School-Wide Application of Title IX Called Original Intent of Congress
Washington--Former Senator Birch Bayh, who was an original sponsor of Title IX of the Education Amendments of 1972, last week called the Supreme Court's ruling in Grove City College v. Bell "a mistaken interpretation."
"There is no doubt whatsoever in my mind that the Supreme Court's decision in Grove City College v. Bell leaves Title IX and, by implication, the other statutes related to it, weaker than we intended them to be," said Mr. Bayh, who testified during the second round of hearings on the bill before the House Judiciary Subcommittee on Civil and Constitutional Rights and the House Education and Labor Committee.
"I simply want to stress that I have no doubt that we did intend institution-wide coverage for colleges and universities," said the Indiana Democrat. He urged the Congress to enact legislation to make that intent clear once and for all.
In its February ruling in the Grove City case, the Court held that the Pennsylvania college was required to comply with Title IX only in the "program or activity" within the in-stitution that received federal assistance--in this case, the college's student-aid program--and not on an institution-wide basis. (See Education Week, March 7, 1984.)
Under the proposed bill, the language in Title IX and three other anti-discrimination statutes would be changed to delete the reference to "program or activity" and substitute the term "recipient."
HR 5490 and S 2568 would affect Title VI of the Civil Rights Act of 1964, Section 504 of the Rehabilitation Act of 1973, and the Age Discrimination Act of 1975, which prohibit discrimination on the basis of race, disability, and age, respectively, in programs or activities receiving federal assistance.
Representative Peter W. Rodino Jr., Democrat of New Jersey and chairman of the House Judiciary Committee, also testified on behalf of the proposed legislation.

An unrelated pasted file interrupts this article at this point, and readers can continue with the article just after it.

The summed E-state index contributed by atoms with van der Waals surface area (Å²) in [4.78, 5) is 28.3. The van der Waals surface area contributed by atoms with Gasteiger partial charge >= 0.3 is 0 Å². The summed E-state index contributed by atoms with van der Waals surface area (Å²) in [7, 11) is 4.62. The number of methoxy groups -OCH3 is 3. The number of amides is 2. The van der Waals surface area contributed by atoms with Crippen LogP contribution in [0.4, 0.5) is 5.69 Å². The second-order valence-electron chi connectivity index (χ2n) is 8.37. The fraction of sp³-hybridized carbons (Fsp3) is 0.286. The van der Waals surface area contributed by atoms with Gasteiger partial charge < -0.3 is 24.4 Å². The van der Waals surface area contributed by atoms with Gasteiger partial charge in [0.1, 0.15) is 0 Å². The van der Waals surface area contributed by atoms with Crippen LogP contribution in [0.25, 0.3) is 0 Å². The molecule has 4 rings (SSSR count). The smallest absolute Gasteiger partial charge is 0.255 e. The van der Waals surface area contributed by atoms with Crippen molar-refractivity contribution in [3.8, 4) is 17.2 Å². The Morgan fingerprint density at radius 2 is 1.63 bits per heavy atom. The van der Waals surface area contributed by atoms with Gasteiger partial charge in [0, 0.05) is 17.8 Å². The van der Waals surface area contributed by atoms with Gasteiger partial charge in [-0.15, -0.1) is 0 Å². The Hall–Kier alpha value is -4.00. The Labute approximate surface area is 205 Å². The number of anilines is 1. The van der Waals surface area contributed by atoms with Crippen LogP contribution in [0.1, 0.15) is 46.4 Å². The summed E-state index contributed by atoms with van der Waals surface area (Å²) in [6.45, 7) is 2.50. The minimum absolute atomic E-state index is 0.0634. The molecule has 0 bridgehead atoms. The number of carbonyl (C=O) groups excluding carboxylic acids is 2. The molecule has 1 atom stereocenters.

"From my experience and deep involvement in the debate and passage of the 1964 [civil-rights] act and the other, subsequent legislation that HR 5490 will clarify, I know well what Congress intended with those laws," said Representative Rodino.
"Until last year, every Administration and every court correctly read Congressional intent: that the laws were to be interpreted broadly to cover all the activities of recipients of taxpayer money," he said.
Representative Rodino charged that the labeling of the proposed legislation by Administration officials as "radical" was "rhetoric [that] has a familiar ring" and is part of the "subtle kind of assault on tenets that have been well accepted."
"The same terms were used two years ago by the Reagan Administration when it fought extension of the Voting Rights Act," he said. "As with the Voting Rights Act, there is nothing radical about HR 5490. It merely restores the law to where it was before the Grove City decision."
When asked whether he could identify any Administration-based attempts to strengthen civil-rights law, Mr. Rodino responded, "I regret to say that I cannot find [any]. I haven't seen a scintilla of effort."
A panel of former directors of the office for civil rights in the Department of Health, Education, and Welfare also spoke on behalf of the bill. All civil-rights officials responsible for administering the anti-discrimination statutes, they said, believed the statutes' original sponsors intended institution-wide coverage.
Cynthia G. Brown, who served as the director of ocr from 1980 to 1981, said she was surprised by the Supreme Court's February ruling. "The decision was surprising because every Administration that has been charged with enforcing Title IX, as well as Title VI of the Civil Rights Act of 1964--after which Title IX was modeled--has interpreted coverage of these anti-discrimination laws in the same broad manner," she said.
"Unless HR 5490 is adopted, federal civil-rights enforcement will be permanently damaged," Ms. Brown said. "That would be terribly unfortunate because, while there has been great progress in providing equal opportunity for program beneficiaries of institutions receiving federal fund support, the job is not completed. And it may never be if the narrow interpretation of the Supreme Court is allowed to stand."
Joining Ms. Brown in her support were David Tatel, director of ocr from 1977 to 1979, and F. Peter Libassi, who served as director from 1966 to 1968.